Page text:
The Sheeran case is decidedly different than the result in the 2018 California case of Marvin Gaye vs. Robin Thicke and Pharrell Williams, where the Gaye estate alleged Thicke and Williams’s chart-topping 2013 hit “Blurred Lines” infringed upon Gaye’s 1977 song “Got to Give it Up.” In that case, the estate claimed the defendants infringed upon the feel and sound of the Gaye song. There, the jury awarded Gaye’s heirs $7.4 million in damages, the largest amount ever granted in such a case. That verdict sent shockwaves through the music industry, as it appeared to set a precedent that blurred the lines between homage, influence and copyright infringement by essentially issuing copyright protection for a song’s “vibe.” Several artists have expressed concern about the potential chilling effect on creativity and the subjectivity of determining infringement based on stylistic elements. While the ruling in this instance favored Sheeran, the lawsuit is sure to spark ongoing discussion about the need for clarity and guidance in copyright law, particularly in the realm of music.
Other Recent Copyright Developments
Relatedly, musicians and legal practitioners handling such infringement cases should also be aware of two important updates to the copyright law: (1) the Music Modernization Act; and (2) the CASE Act. The Music Modernization Act updates the way that rightsholders or musical works are paid royalties for online streaming services as of January 1, 2021. The CASE Act, passed by Congress in December, 2020, set up a Copyright Claims Board to resolve disputes over damages totaling less than $30,000.
As technology advances, so should the legal framework for copyright protection. As Judge Learned Hand said: “It must be remembered that, while there are an enormous number of possible permutations of the musical notes of the scale, only a few are pleasing; and much fewer still suit the infantile demands of the popular ear. Recurrence is not therefore an inevitable badge of plagiarism.” Without a bright-line test for what constitutes infringement, artists and legal professionals continue to grapple with the delicate balance between artistic inspiration and intellectual property rights. The Sheeran case serves as a reminder that all artists need counsel that understand both the history of Copyright protection and the ever-changing evolution of music within the context of those very rights.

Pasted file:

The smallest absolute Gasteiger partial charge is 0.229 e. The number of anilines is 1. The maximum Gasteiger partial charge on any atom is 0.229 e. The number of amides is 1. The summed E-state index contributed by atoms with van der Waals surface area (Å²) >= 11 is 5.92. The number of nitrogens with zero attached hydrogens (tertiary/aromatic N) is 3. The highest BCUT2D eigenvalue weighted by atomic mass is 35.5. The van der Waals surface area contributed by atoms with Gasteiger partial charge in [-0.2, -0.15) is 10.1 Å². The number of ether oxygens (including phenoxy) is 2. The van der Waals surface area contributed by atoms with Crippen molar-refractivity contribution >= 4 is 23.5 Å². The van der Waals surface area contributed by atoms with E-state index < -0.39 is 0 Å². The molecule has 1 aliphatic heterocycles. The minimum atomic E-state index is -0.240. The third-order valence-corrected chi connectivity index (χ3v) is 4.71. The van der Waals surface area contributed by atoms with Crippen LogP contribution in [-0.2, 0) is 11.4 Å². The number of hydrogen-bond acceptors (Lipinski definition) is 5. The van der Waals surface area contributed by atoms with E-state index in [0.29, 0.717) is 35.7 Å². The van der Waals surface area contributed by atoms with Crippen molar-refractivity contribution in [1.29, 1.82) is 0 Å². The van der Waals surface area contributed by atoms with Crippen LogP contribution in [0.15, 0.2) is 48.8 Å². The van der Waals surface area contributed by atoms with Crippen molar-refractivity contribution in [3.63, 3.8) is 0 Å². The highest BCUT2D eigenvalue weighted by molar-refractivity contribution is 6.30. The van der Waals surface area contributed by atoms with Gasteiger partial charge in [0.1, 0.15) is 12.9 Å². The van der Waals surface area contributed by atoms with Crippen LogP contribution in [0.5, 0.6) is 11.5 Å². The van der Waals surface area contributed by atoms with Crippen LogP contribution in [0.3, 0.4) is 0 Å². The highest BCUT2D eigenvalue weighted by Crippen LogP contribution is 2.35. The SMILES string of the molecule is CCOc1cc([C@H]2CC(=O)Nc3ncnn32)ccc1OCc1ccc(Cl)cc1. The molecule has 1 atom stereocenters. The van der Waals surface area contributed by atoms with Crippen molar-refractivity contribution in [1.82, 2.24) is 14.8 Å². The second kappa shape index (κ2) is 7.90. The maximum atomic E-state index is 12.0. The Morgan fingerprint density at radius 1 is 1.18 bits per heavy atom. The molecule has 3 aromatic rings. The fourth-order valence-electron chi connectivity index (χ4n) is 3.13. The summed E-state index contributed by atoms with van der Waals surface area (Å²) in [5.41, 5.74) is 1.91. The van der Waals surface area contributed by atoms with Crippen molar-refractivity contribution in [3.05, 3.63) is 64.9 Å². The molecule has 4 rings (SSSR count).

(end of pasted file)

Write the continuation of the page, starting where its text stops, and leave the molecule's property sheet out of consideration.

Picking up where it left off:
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 Structured Asset Sales LLC. v. Sheeran, et al., US Dist. Ct. S.D.N.Y, 1:18-cv-05839. A prior case between the same parties (U.S. Dist. Ct., S.D.N.Y, 1:20-cv-04329) was dismissed in part in 2021, though allowed the Plaintiff to proceed with the instant matter.
 Final Judgment was entered on May 17, 2023. See Structured Asset Sales, supra, entry no. 218.
 The commonplace of these four chords in popular music was highlighted in a song by an Austrian comedy group, the Axis of Awesome, the video for which has amassed over 81 million views on YouTube. https://www.youtube.com/watch?v=5pidokakU4I
 The Judgment was later reduced to $5.3 million on appeal. https://www.rollingstone.com/music/music-news/robin-thicke-pharrell-williams-blurred-lines-copyright-suit-final-5-million-dollar-judgment-768508/
 Darrell v. Joe Morris Music Co., 113 F.2d 80, 80 (2nd Cir. 1940) (per curiam)